It was generally a day of steady voting in most of the constituencies, though later in the afternoon as the closing hour approached, the long lines in most of the 32 polling stations started to dwindle in numbers. In St. Johns and St. James however, the flow was heavy throughout, especially in places like Brick Kiln. There were hundreds of visiting voters who ensured that they were first in line to complete their task of voting, to allow them to return to their usual place of residence overseas.
Just after 10:00am scores of such voters were observed arriving in St. Kitts on what appeared to have been a chartered ferry service from Charlestown to Basseterre; on their way to the Robert Bradshaw International Airport, in preparation for their departure from the two island federation of St. Kitts and Nevis. However a number of these voters were forced to miss their flights, expressing concerns about not being able to make their connection, some in Miami, onward to their final destinations. These, as we have been reliably informed have been accommodated overnight at one of the leading hotels in Frigate Bay by local sponsors.
Though leaders of both the CCM and NRP spoke with great confidence about the developments of the day, it remains too close. The main contest has been between CCM’s Mark Brantley and NRP’s Hensley Daniel in St. John’s while over in the St. James Parish, NRP’s Patrice Nisbett is hoping that he was successful this time around against CCM’s Alexis Jeffers.
Both party leaders, Vance Amory for the CCM in St. George and Joseph Parry in St. Thomas, are expected to win their seats. So too is Robelto Hector of the NRP in St. Paul’s (Charlestown). That is why all eyes will be on St. James and St. John. These hold the key to determine who forms the government.
Generally the elections were peaceful, despite the extremely heavy police presence. In the district of Cox Village in St. John’s there was some mix up however that could affect the chances of the CCM’s candidate. Names that the court on Monday ruled must be returned to the Voter’s List were not restored by the time the voters arrived Tuesday morning in the line in preparation to cast their ballots. This is because the Supervisor of Elections Raphael Archibald and his staff failed to produce and publish the revised and supplementary list to reflect the addition of the names. By the time the names were restored and the list amended as ordered the day before by the court, the voters had already left the polling division. It is being speculated that they were not aware of their names being reinstated and may not have voted by the 6:00pm deadline. This however has not been confirmed.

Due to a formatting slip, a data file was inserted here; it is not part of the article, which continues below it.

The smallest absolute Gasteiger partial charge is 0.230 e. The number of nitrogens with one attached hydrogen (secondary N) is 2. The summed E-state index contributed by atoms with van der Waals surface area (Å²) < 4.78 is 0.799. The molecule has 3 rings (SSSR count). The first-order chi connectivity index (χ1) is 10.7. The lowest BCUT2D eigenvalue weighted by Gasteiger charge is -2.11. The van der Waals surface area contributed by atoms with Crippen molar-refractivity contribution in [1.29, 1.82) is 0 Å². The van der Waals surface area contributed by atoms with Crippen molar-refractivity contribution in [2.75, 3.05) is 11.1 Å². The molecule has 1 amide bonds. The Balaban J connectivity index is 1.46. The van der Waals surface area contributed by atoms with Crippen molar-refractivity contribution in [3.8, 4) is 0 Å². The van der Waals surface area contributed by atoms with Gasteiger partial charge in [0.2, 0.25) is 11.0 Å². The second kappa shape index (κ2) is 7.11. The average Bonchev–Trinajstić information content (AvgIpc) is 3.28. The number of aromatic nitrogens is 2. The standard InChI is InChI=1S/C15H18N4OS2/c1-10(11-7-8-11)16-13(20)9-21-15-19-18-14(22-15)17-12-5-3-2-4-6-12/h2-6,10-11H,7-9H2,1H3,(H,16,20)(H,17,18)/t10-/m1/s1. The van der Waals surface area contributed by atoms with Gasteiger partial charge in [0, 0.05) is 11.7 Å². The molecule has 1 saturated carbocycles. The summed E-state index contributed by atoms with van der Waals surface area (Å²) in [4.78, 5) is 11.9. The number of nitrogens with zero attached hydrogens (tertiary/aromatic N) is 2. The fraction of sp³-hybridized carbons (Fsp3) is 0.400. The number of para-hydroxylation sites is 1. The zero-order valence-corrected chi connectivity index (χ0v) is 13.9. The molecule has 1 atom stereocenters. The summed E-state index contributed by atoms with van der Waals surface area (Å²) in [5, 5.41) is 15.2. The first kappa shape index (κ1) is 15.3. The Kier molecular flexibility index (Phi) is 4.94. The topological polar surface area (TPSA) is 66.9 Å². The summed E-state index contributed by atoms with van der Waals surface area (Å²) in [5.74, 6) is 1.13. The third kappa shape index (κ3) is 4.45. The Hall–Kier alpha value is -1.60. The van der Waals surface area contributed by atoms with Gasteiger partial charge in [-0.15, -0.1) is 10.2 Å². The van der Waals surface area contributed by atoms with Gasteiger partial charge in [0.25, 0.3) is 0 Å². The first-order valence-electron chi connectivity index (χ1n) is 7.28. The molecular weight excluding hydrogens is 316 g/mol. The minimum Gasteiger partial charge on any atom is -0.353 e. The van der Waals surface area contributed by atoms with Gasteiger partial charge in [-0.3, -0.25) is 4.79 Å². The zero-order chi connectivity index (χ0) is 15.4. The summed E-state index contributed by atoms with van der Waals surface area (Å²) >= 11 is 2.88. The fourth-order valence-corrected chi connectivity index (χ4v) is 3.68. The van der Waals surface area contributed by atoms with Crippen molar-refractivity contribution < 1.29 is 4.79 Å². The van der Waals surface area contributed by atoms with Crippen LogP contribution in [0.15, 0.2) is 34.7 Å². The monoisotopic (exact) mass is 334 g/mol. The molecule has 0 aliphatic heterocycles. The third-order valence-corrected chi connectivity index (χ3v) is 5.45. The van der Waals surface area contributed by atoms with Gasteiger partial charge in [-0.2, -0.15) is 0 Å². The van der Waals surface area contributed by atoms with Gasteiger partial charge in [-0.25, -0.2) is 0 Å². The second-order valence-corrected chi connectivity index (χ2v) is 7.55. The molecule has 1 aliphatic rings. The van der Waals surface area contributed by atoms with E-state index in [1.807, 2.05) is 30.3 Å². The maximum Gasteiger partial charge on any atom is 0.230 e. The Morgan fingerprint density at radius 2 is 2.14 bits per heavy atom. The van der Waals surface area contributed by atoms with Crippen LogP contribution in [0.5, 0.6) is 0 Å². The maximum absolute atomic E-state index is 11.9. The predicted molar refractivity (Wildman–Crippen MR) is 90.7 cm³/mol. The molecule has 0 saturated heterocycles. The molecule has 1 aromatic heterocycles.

This is crucial because in the 2011 poll CCM’s Mark Brantley was declared to have lost by only 14 votes.
During the day however, there were many reports that the police were intimidating voters and were sporting “big” machine guns that some voters saw as a measure to scare them. This however has been rejected by the Police commissioner, Mr. CG Walwyn. In response the police issued a press release Tuesday afternoon to explain its position.
“The Royal St. Christopher and Nevis Police Force has been receiving phone calls that statements are being made on the airwaves by a caller with regard to voters of his district being disenfranchised by the police,” said the statement.
“All citizens are afforded the right to vote and that right shall not be infringed,” it continued.
Police indicated that there is no truth to the allegation that the police were intimidating citizens. The Royal St. Christopher and Nevis Police Force was patrolling all areas of the island of Nevis in their capacity as peacekeepers, said the statement. It concluded, “The peace and security of the Federation will be preserved. The police will maintain law and order and will arrest any person or persons contravening the law without exception.”